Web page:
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Taxing capital gains: entrepreneurial kryptonite or tax fairness?

Canadian cash

The federal government’s plan to collect more tax from capital gains has been derided by the business community at-large for its predicted drag on productivity and impact to the economy.

But for the average household in the country and in Windsor-Essex – it's unlikely to mean much.

“The average household will likely not see an impact because the capital gains in excess of $250,000 are now taxed at a higher rate so, if your gains were below that and you do sell your investments it’s still the old rate,” said Andy Kovacs, a financial planner with SunLife.

The tax measure was included in the Liberal budget which claims it is aimed at wealthy Canadians and “tax fairness.”

As of June 25, the inclusion rate will jump from 50 per cent to 66 per cent on capital gains over $250,000.

The government uses an Ontario nurse earning $70,000 a year as its example. In this case, the government says that worker would face a combined federal-provincial marginal tax rate of 29.7 per cent. That’s compared to an Ontarian with $1 million of income being faced with a marginal tax rate of 26.8 per cent on their capital gains realized from selling stocks, homes, or other assets.

Kovacs points to those with multiple properties or large investment portfolios as most impacted by the change.

“It’s not uncommon for a cottage that was purchased 20 years ago to have appreciated well north of $250,000 so, should they decide to sell that cottage it will just result in a higher tax bill making it more difficult to keep it in the family,” said Kovacs.

The Windsor-Essex Regional Chamber of Commerce points to the change to the inclusion rate as cause for concern even while expressing “cautious optimism” about the federal budget as a whole.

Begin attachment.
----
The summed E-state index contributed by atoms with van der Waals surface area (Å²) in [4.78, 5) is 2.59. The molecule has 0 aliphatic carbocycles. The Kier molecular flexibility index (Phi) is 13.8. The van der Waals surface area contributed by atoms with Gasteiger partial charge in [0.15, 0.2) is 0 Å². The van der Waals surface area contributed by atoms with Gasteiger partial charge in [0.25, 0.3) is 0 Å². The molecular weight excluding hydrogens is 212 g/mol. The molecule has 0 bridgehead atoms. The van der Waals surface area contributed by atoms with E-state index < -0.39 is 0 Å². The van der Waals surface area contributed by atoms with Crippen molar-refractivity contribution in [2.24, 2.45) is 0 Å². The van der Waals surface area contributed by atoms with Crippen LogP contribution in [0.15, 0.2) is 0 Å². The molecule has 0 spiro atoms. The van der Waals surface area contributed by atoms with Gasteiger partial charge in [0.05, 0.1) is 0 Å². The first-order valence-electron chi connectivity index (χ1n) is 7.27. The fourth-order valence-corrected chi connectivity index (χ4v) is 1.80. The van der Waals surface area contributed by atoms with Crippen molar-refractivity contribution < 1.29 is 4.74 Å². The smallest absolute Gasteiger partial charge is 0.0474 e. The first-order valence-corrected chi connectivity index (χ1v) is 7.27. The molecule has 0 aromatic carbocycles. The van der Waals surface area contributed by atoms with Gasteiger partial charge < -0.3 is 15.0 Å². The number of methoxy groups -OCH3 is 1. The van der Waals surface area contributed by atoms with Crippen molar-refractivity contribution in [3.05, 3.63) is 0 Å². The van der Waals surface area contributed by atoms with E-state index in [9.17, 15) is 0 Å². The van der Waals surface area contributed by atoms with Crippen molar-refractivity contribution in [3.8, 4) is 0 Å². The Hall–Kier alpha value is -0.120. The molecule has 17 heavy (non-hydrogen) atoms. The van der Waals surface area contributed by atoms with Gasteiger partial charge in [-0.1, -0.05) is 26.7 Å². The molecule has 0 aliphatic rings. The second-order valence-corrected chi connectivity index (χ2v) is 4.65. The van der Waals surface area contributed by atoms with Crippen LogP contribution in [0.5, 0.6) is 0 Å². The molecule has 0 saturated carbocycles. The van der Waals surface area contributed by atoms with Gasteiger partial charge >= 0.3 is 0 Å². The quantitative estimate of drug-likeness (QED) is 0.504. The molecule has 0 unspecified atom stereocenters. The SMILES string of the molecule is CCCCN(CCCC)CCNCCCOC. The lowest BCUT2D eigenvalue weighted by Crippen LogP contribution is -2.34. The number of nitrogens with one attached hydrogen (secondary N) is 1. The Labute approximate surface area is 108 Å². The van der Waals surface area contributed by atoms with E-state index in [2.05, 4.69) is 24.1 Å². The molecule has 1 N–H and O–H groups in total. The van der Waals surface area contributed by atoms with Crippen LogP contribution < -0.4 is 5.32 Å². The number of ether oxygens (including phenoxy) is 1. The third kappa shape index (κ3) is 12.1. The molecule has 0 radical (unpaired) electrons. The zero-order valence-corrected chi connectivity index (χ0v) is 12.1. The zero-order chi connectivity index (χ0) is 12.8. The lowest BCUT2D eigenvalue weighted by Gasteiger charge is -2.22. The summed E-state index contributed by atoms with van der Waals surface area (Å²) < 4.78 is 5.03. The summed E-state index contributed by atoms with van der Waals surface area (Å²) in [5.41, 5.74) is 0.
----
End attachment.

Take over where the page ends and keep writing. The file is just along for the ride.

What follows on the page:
“Productivity remains a challenge for our economy as our global competitor’s continue to gain an advantage,” said Rakesh Naidu, president and CEO of the chamber in a news release. “We need to make sure that there is a long-term plan to make our country more productive and an attractive destination to invest capital.”

The Business Council of Canada has also panned the federal budget as one that will inhibit growth and points to the capital gains measure as “particularly troubling” in a statement following the budget’s release.

The change does come with exemptions for entrepreneurs including a lifetime maximum of $2 million through the Canadian Entrepreneurs' Incentive and an increase from $1 million to $1.25 million for the sale of a small business, fishing, or farming property thorugh the Lifetime Capital Gains Exemption.


The increase in capital gains doesn’t come into effect until the summer, giving some an opportunity to sell those assets before facing a larger tax bill.

Kovacs says each individual will have a decision to make when it comes to selling off assets to protect that accrued value from tax, noting a new government may reverse the decision.

“That’s really a question to have with their financial advisers,” said Kovacs. “Do they sell now to avoid the increase or do they ride it out?”

Kovacs adds working through the full picture with a financial planner or adviser can be a worthwhile endeavour.

“Despite these changes that perhaps many see as negative, we still live in the best country in the world where people have choice,” said Kovacs. “We all have to pay taxes but we don’t have to leave a tip.”

He also suggests the increase in capital gains tax should prompt a review of life insurance arrangements meant to fund final taxes owing when any property or asset is eventually sold to ensure there’s enough to cover the final bill. Top Stories

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